- Torgerson CS, Brydges R, Chen JM, Dubrowski A. Drilling Simulated Temporal Bones With Left-Handed Tools: A Left-Hander’s Right? Ann Otol Rhinol Laryngol. 2007;116:819–26.View ArticleGoogle Scholar
- Herrero-Segura A, Lopez-Tomasetti Fernandez EM, Medina-Arana V. Technical Modifications for Laparoscopic Cholecystectomy by the Left-Handed Surgeons. J Laparoendosc Adv Surg Tech. 2007;17:679–85.View ArticleGoogle Scholar
- Freeman MJ, Singh J, Chell P, Barber K. Modular phakoemulsification training adapted for a left-handed trainee. Eye. 2004;18:35–7.View ArticleGoogle Scholar
- Schueneman AL, Pickleman J, Freeark RJ. Age, gender, lateral dominance, and prediction of operative skill among general surgery residents. Surgery. 1985;98:506–15.Google Scholar
- Corbu D, Pento V, Iordache N, Dragomirescu C. Laparoscopic cholecystectomy in the hands of the left-handed surgeon. A technical note. Chirurgia (Bucur). 1998;93(1):49.Google Scholar
- Pouw L, Tulloh B. Laparoscopic cholecystectomy for the left-handed surgeon. Br J Surg. 1995;82(1):138.View ArticleGoogle Scholar
- Hanna GB, Drew T, Clinch P, Shimi S, Dunkley P. Psychomotor skills for endoscopic manipulations: Differing abilities between right- and left-handed individuals. Ann Surg. 1997;225:333–8.View ArticleGoogle Scholar
- Kim JY, Ali R, Cremers SL, Yun SC, Henderson BA. Incidence of intraoperative complications in cataract surgery performed by left-handed residents. J Cataract Refract Surg. 2009;35:1019–25.View ArticleGoogle Scholar
- Moorthy K, Munz Y, Sarker SK, Darzi A. Objective assessment of technical skills in surgery. BMJ. 2003;327:1032–7.View ArticleGoogle Scholar
- Tchantchaleishvili V, Myers PO. Left-Handedness - A handicap for training in surgery? J Surg Educ. 2010;67(4):233–6.View ArticleGoogle Scholar
- Siebner HR, Limmer C, Peinemann A, Drzezqa A, Bloem BR. Long-term consequences of switching handedness: a positron emission tomography study on handwriting in “converted” left-handers. J Neurosci. 2002;22:2816–25.Google Scholar
- Mehta S, Lotke PA. Impact of surgeon handedness and laterality on outcomes of total knee arthroplasties: should right-handed surgeons do only right TKAs? Am J Orthop (Belle Mead NJ). 2007;36:530–3.Google Scholar
- Ransil BJ, Schachter SC. Inventory-derived task handedness preferences of nine professions and their associations with self-report global handedness preferences. Percept Mot Skills. 1998;86:303–20.View ArticleGoogle Scholar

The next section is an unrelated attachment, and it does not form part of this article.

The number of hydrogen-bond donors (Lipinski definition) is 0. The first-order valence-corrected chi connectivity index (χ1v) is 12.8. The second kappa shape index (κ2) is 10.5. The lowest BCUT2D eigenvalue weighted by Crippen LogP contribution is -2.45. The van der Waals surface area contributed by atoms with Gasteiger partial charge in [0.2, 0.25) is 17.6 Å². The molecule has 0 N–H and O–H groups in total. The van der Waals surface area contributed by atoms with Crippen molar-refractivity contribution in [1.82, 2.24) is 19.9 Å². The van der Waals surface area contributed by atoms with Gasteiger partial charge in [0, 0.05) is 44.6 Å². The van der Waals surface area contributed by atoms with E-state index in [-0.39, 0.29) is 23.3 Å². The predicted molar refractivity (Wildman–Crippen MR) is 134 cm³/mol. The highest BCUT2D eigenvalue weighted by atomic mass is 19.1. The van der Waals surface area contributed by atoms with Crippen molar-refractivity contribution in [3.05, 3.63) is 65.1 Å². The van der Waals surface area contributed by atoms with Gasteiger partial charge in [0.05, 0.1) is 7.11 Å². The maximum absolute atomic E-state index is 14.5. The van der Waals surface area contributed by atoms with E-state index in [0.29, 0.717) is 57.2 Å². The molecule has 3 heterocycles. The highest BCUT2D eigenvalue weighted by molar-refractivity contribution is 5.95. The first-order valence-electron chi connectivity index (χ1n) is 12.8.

- Schiffino L, Mouro J, Levard H, Dubois F. Cholecystectomy via laparoscopy in situs inversus totalis (A case report and review of the literature [in Italian]). Minerva Chir. 1993;48:1019–23.Google Scholar
- Grantcharov TP, Bardram L, Funch-Jensen P, Rosenberg J. Impact of hand dominance, gender, and experience with computer games on performance in virtual reality laparoscopy. Surg Endosc. 2003;17:1082–5.View ArticleGoogle Scholar
- Makay O, Icoz G, Ersin S. Surgeon’s view on the limitations of left-handedness during endoscopic surgery. J Laparoendosc Adv Surgl Tech. 2008;18:217–21.View ArticleGoogle Scholar
- Oms LM, Badia JM. Laparoscopic cholecystectomy in situs inversus totalis, The importance of being left-handed. Surg Endosc. 2003;17:1859–61.View ArticleGoogle Scholar
- Meo SA, Alkahlan MA, Al-Mubarak MA, Al-Obayli MS, Melaibary BA, Bin Dous AN, Alhassoun AI. Impact of type 1 diabetes mellitus on academic performance. J Int Med Res. 2013;41(3):855–8.View ArticleGoogle Scholar
- Meo SA. Evaluating learning among undergraduate medical students in schools with traditional and problem-based curricula. Adv Physiol Educ. 2013;37(3):249–53.View ArticleGoogle Scholar
- Chipman JG, Schmitz CC. Using Objective Structured Assessment of Technical Skills to Evaluate a basic skills simulation curriculum for first-year surgical residents. J Am Coll Surg. 2009;3:364–70.View ArticleGoogle Scholar
- Lee JY, Mucksavage P, McDougall EM. Surgical skills acquisition among left-handed trainees-true inferiority or unfair assessment: a preliminary study. [Comparative Study, Journal Article, Randomized Controlled Trial]. J Surg Educ. 2013;70(2):237–42.View ArticleGoogle Scholar